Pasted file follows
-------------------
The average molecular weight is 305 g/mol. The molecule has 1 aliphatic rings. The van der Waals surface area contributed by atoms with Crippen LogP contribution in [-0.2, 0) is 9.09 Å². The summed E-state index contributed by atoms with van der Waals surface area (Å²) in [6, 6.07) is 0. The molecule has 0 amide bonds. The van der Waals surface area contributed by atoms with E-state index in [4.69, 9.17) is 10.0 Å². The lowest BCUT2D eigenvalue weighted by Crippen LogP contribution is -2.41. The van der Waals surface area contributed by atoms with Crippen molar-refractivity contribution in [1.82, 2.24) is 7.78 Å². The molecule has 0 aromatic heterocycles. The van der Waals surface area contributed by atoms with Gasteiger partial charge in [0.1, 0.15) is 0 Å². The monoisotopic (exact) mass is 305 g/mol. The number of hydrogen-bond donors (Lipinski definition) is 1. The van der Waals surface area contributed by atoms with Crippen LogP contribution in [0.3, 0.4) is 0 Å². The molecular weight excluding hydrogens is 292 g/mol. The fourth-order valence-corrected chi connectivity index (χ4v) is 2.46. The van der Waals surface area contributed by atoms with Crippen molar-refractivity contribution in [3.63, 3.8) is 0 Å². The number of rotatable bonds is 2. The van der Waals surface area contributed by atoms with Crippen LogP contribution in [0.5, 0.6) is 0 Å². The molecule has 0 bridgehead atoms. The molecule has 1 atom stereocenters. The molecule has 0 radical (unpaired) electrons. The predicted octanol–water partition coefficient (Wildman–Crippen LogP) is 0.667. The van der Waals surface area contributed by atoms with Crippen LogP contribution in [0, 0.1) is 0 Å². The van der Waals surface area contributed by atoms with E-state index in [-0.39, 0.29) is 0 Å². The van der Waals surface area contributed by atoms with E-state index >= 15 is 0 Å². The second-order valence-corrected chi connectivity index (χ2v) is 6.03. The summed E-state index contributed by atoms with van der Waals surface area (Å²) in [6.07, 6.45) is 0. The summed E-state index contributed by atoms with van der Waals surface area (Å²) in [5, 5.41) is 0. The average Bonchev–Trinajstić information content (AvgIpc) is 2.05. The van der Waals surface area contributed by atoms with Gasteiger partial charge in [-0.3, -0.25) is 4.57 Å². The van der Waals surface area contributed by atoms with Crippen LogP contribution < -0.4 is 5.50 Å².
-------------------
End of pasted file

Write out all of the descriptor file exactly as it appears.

The average molecular weight is 305 g/mol. The molecule has 1 aliphatic rings. The van der Waals surface area contributed by atoms with Crippen LogP contribution in [-0.2, 0) is 9.09 Å². The summed E-state index contributed by atoms with van der Waals surface area (Å²) in [6, 6.07) is 0. The molecule has 0 amide bonds. The van der Waals surface area contributed by atoms with E-state index in [4.69, 9.17) is 10.0 Å². The lowest BCUT2D eigenvalue weighted by Crippen LogP contribution is -2.41. The van der Waals surface area contributed by atoms with Crippen molar-refractivity contribution in [1.82, 2.24) is 7.78 Å². The molecule has 0 aromatic heterocycles. The van der Waals surface area contributed by atoms with Gasteiger partial charge in [0.1, 0.15) is 0 Å². The monoisotopic (exact) mass is 305 g/mol. The number of hydrogen-bond donors (Lipinski definition) is 1. The van der Waals surface area contributed by atoms with Crippen LogP contribution in [0.3, 0.4) is 0 Å². The molecular weight excluding hydrogens is 292 g/mol. The fourth-order valence-corrected chi connectivity index (χ4v) is 2.46. The van der Waals surface area contributed by atoms with Crippen molar-refractivity contribution in [3.63, 3.8) is 0 Å². The number of rotatable bonds is 2. The van der Waals surface area contributed by atoms with Crippen LogP contribution in [0.5, 0.6) is 0 Å². The molecule has 0 bridgehead atoms. The molecule has 1 atom stereocenters. The molecule has 0 radical (unpaired) electrons. The predicted octanol–water partition coefficient (Wildman–Crippen LogP) is 0.667. The van der Waals surface area contributed by atoms with Crippen LogP contribution in [0, 0.1) is 0 Å². The van der Waals surface area contributed by atoms with E-state index in [-0.39, 0.29) is 0 Å². The van der Waals surface area contributed by atoms with E-state index >= 15 is 0 Å². The second-order valence-corrected chi connectivity index (χ2v) is 6.03. The summed E-state index contributed by atoms with van der Waals surface area (Å²) in [6.07, 6.45) is 0. The summed E-state index contributed by atoms with van der Waals surface area (Å²) in [5, 5.41) is 0. The average Bonchev–Trinajstić information content (AvgIpc) is 2.05. The van der Waals surface area contributed by atoms with Gasteiger partial charge in [-0.3, -0.25) is 4.57 Å². The van der Waals surface area contributed by atoms with Crippen LogP contribution < -0.4 is 5.50 Å².